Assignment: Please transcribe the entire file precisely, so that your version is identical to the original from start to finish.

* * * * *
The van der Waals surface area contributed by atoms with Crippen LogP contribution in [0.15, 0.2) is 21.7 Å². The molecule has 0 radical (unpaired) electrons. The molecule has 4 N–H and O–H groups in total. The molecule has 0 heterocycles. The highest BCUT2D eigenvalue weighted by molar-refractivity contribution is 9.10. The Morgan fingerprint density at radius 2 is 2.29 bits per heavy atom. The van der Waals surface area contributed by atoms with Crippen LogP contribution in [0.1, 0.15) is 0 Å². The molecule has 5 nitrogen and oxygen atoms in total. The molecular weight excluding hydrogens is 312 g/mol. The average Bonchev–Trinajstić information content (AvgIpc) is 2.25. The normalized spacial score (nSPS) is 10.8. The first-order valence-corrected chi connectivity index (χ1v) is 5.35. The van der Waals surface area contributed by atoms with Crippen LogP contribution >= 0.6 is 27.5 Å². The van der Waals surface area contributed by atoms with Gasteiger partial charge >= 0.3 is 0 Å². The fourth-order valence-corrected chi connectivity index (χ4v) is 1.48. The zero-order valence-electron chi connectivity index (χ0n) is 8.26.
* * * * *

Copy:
The van der Waals surface area contributed by atoms with Crippen LogP contribution in [0.15, 0.2) is 21.7 Å². The molecule has 0 radical (unpaired) electrons. The molecule has 4 N–H and O–H groups in total. The molecule has 0 heterocycles. The highest BCUT2D eigenvalue weighted by molar-refractivity contribution is 9.10. The Morgan fingerprint density at radius 2 is 2.29 bits per heavy atom. The van der Waals surface area contributed by atoms with Crippen LogP contribution in [0.1, 0.15) is 0 Å². The molecule has 5 nitrogen and oxygen atoms in total. The molecular weight excluding hydrogens is 312 g/mol. The average Bonchev–Trinajstić information content (AvgIpc) is 2.25. The normalized spacial score (nSPS) is 10.8. The first-order valence-corrected chi connectivity index (χ1v) is 5.35. The van der Waals surface area contributed by atoms with Crippen LogP contribution >= 0.6 is 27.5 Å². The van der Waals surface area contributed by atoms with Gasteiger partial charge >= 0.3 is 0 Å². The fourth-order valence-corrected chi connectivity index (χ4v) is 1.48. The zero-order valence-electron chi connectivity index (χ0n) is 8.26.